GPs are being urged to consider shortness of breath and a persistent cough as potential predictors of lung cancer, after a study found they were becoming more common as the first symptom in diagnosis.
The research was led by the University of Exeter Medical School and published in the British Journal of General Practice.
It aimed to improve potentially life-saving early diagnosis through analysing which symptoms patients present first to their doctor. The team examined 27,795 records of adults diagnosed with lung cancer between 2000 and 2017, at more than 600 UK GP practices.
Over that 17-year period, the team found an increase in both coughing and shortness of breath as the first symptom patients reported when they went on to be diagnosed with lung cancer.
The study also found a decrease in patients who reported the first symptom to be coughing up blood or loss of appetite.
Our Director of Prevention, Information & Support, Lorraine Dallas, sees this as an important reminder that we should all be aware that seemingly minor symptoms can be early signs of lung cancer.
She said, “This research is really helpful. It backs up what we’ve been saying, that If you’ve had a cough for more than three weeks, you should consult your family doctor. Similarly, shortness of breath should also be investigated.
“We’d also urge GPs to recognise that cough and shortness of breath are signs that could indicate lung cancer. Doctors need to keep that possibility in mind no matter what the age, overall health or lifestyle of the patient”.
“If you have any symptoms, visit your doctor. Chances are it is nothing serious, but it is always worth getting yourself checked. You are not wasting anyone’s time. Remember, anyone with lungs can get lung cancer.”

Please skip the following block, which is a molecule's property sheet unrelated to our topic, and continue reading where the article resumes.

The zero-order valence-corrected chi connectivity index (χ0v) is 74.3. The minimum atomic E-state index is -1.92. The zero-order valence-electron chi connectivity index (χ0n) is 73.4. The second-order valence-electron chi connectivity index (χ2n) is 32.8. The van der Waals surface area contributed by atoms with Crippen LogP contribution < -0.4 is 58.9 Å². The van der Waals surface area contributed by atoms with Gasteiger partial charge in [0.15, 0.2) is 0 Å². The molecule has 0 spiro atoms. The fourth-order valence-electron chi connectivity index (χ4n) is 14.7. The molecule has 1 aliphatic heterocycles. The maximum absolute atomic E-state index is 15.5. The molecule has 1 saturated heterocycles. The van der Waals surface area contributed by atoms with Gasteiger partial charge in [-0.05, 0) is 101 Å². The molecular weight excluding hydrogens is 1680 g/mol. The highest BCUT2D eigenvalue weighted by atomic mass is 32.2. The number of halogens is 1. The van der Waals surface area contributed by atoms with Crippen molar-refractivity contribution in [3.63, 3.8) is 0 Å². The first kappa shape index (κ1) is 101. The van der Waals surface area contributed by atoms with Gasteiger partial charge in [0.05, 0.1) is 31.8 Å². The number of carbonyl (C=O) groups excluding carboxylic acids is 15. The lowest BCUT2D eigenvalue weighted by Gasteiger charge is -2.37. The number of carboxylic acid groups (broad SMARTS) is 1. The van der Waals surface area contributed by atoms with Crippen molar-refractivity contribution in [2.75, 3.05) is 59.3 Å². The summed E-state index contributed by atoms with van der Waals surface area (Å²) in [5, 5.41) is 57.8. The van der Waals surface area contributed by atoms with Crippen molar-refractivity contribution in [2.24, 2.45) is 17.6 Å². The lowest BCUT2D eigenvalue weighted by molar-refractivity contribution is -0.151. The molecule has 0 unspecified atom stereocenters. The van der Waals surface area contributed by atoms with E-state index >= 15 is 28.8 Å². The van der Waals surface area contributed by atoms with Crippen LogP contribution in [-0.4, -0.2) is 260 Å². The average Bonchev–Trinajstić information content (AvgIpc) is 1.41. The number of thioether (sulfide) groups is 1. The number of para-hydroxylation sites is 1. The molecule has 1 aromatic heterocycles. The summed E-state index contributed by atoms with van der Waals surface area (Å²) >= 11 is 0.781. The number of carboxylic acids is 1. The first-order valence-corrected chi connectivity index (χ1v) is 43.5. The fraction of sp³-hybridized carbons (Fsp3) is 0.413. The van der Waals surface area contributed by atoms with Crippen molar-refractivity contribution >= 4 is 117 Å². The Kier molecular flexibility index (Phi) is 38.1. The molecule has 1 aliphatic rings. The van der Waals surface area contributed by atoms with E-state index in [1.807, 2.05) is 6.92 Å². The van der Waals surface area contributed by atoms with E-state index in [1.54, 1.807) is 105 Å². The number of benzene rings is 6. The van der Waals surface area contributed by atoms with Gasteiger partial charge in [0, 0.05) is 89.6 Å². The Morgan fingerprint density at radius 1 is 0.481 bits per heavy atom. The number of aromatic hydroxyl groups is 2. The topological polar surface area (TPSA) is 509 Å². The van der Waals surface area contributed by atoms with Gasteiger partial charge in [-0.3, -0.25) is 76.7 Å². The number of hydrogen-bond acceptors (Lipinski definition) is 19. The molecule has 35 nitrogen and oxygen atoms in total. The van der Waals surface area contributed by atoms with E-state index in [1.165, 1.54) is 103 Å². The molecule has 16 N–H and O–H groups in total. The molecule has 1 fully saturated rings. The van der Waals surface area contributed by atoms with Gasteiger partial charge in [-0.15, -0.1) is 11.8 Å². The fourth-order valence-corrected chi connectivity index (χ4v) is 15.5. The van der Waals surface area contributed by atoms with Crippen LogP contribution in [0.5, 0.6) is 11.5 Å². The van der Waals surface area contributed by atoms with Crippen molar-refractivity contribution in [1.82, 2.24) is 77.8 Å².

Often it can be difficult for family doctors to recognise that a patient who doesn’t fit the ‘stereotype’ of a lung cancer patient (an older man with a history of smoking) can be at risk.
This is why we launched our ‘Like Me’ campaign, to raise and refresh awareness among healthcare professionals as well as the wider population.
It can come as a shock to realise that younger people can also be at risk of getting lung cancer; people like restaurateur Saima Thompson, who was just 29 when she diagnosed.
“At the time I was 29 and for me the plan was to start a family, buy a house, progress in my career. Never did lung cancer, especially an incurable diagnosis, come to mind!”Saima, living with lung cancer
There are many different symptoms of lung cancer. Some of them, for instance a persistent cough, are more common and widely recognised than others, such as clubbed fingers.
Here are some signs and symptoms to look out for:
– Persistent cough that lasts three weeks or more
– Repeat chest infections
– Chest and/or shoulder pain
– Loss of appetite and/or unexplained weight loss
– Change in a long-term cough, or a cough that gets worse
– Coughing up blood
– Unexplained fatigue or lack of energy
– Finger clubbing
– Blood clots
We know that going to see your doctor about such symptoms can be worrying, but the sooner lung cancer is caught, the better the chances of survival. This is why we launched a special awareness campaign that we called ‘Face Your Fear’ to encourage people to act quickly if they spot symptoms.
It can make all the difference… Just ask Joe Crofts:
“Your imagination is a terrible thing. You imagine the worst, you can’t really imagine the best.”Joe, living with lung cancer
Joe was diagnosed with lung cancer in 2011 aged just 35; however, after surgery, he recovered well. So well, in fact, that he took up a new hobby – cycling. This led him to him taking part in a four-day cycle ride from London to Paris. Not bad for a bloke with part of his lung missing!